Why You Shouldn’t Accept My Invitation to Join Me on Remote.com (Because I Didn’t Send It)

K.J. Dell'Antonia
Nov 30, 2017 · 4 min read
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This morning I found an email in my inbox from a journalist I respect, but don’t know well. Join me on Remote.com, was the subject line. In it, her picture (from Facebook), a short bio and then: Marie invites you to connect on Remote.com.

I hadn’t heard of it, and because it came from someone I admire, I clicked. The easiest way to explore was to simply accept the invitation, which felt harmless enough—I’ve joined many a thing through my Facebook profile, and always simply deactivated them later if necessary.

The next question, too, seemed innocuous. Did I want to “connect” my Google account? Well, a service like Remote.com, which claims to be a community for remote and freelance work, is only useful if people you would want to work for or with are using it. If I connected my Google account, I thought, I’d be able to see which of the people I already knew were using the service—as when Linked In suggests connections. I was familiar with the way Linked In works, which is very cautious—it’s a network that’s very aware that users might not want their employers to suddenly notice them, say, beefing up their resume.

When connecting my Google account didn’t lead to a list of people I might want to connect with on Remote.com, I explored a little more, filled in the profile, lost interest and signed off.

You can probably guess what happened next. Texts, from my two closest friends. Accepting this Remote.com thing, said one. What’s this Remote thing, asked another. My email started to explode as well. What was this? DId I recommend it? Savvier, or at least more awake people than I was were trying to check in with me before they clicked, but I was also getting many, many notifications that my contacts had “accepted my invitation”—an invitation I wasn’t aware I’d sent.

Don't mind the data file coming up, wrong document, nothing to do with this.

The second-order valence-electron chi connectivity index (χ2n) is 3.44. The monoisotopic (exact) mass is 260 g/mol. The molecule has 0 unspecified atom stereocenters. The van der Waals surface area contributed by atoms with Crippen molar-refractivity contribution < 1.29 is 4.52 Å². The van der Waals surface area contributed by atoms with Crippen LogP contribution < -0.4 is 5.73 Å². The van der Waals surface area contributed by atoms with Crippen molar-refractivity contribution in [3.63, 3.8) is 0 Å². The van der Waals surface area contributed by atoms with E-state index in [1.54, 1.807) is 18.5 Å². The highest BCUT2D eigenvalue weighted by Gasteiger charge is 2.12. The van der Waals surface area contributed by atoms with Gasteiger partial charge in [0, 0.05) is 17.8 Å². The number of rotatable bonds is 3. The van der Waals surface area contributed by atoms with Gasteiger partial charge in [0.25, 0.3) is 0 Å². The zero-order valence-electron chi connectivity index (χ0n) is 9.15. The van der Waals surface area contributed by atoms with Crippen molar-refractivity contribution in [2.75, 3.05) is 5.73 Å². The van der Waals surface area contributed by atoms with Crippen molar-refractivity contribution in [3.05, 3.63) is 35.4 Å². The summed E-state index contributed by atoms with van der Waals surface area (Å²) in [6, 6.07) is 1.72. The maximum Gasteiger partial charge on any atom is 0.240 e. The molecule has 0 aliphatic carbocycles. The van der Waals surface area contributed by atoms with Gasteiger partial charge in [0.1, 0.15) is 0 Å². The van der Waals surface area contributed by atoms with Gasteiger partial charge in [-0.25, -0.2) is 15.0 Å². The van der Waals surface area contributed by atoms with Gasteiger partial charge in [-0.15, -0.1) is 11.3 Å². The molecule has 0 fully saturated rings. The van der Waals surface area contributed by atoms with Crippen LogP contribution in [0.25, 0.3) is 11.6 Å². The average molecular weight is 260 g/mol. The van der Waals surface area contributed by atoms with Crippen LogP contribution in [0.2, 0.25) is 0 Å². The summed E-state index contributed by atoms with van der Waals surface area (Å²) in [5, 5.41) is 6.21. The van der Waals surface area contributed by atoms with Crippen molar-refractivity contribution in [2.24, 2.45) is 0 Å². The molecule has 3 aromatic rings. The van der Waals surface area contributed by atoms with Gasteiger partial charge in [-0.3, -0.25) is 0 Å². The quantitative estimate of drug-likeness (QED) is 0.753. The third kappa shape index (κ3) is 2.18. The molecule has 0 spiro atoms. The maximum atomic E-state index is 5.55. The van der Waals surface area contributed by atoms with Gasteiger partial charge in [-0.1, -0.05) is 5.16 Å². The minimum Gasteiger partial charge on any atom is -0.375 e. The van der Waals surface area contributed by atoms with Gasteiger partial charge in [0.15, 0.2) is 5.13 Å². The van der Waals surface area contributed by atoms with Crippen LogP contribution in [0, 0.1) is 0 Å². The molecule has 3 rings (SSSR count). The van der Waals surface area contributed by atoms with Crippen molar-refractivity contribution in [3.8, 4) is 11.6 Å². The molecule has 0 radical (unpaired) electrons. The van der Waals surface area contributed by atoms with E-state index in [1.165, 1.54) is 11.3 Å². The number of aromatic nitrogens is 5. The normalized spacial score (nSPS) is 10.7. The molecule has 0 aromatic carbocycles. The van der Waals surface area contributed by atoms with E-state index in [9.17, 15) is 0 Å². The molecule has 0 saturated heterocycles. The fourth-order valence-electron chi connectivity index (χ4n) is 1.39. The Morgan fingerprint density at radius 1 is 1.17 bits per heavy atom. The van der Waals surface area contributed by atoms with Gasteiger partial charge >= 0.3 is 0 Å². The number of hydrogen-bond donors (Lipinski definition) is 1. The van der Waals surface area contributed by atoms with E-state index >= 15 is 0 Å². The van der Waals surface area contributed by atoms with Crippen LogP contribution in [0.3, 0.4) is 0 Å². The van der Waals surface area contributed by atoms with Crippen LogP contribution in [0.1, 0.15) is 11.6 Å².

Remote.com had accessed my contacts and emailed every single one of them.

I didn’t approve that—would never have approved that. I’ve had other networks or applications request permission to do that, in some cases every time you sign in, but never granted it, for obvious reasons.

By not revealing what “connecting” your Google account will do, Remote.com violates any trust it could hope to have with users. It’s certainly lost mine, and at this point I’m struggling to figure out how to delete my account. (I’ve also tried to complain about their use of my email account through Twitter and through their customer service, but I’ve had no response.) Far from inviting people to join me there, I want to invite my connections to join me in boycotting it—but interestingly, I can’t. Google may allow Remote.com to send an indentical spam message to all of my contacts, but if I attempted to do the same, it would cut me off quickly. I’d find myself without any ability to use the account at all.

I made a mistake here, and I don’t deny it. I assumed Remote.com would follow the same conventions I’ve come to count on from other networks, and would request permission before making use of the info it could access through Google. I also assumed that Google actively required it to request that permission. And, yes, I know what happens when you “assume”. (For those of you who didn’t grow up with my mother, you make an “ass” out of “u” and “me”.) The fault is mine, and so is the embarassment.

But the fault is also with Remote.com and its founders, employees and investors. We all, in a connected world, owe each other a duty of not taking advantage of those connections. Remote.com is wrong to access the email accounts of users in this way, and Google is wrong to permit it. I’m ashamed of my mistake, but in their case, it’s their intentions that are shameful.

I believe each of us is responsible for our own happiness.

I believe happier parents are better parents, and better people.

I believe family should be a source of joy and refuge, not another stressor in a busy life.

I believe we can be happy even when things aren’t great.

We can raise our families, live our lives, and love (almost) every minute of it — if we let go of the idea of parenting as a direct route to destination: success, and decide to meander along our own merry way. This former New York Times reporter is taking on the rug rat race — join me.

K.J. Dell'Antonia

Written by

5 years writing the New York Times’ parenting column plus one book (How to Be a Happier Parent) taught me this: family can be joy, not a stressor. Mostly.

K.J. Dell'Antonia

Written by

5 years writing the New York Times’ parenting column plus one book (How to Be a Happier Parent) taught me this: family can be joy, not a stressor. Mostly.

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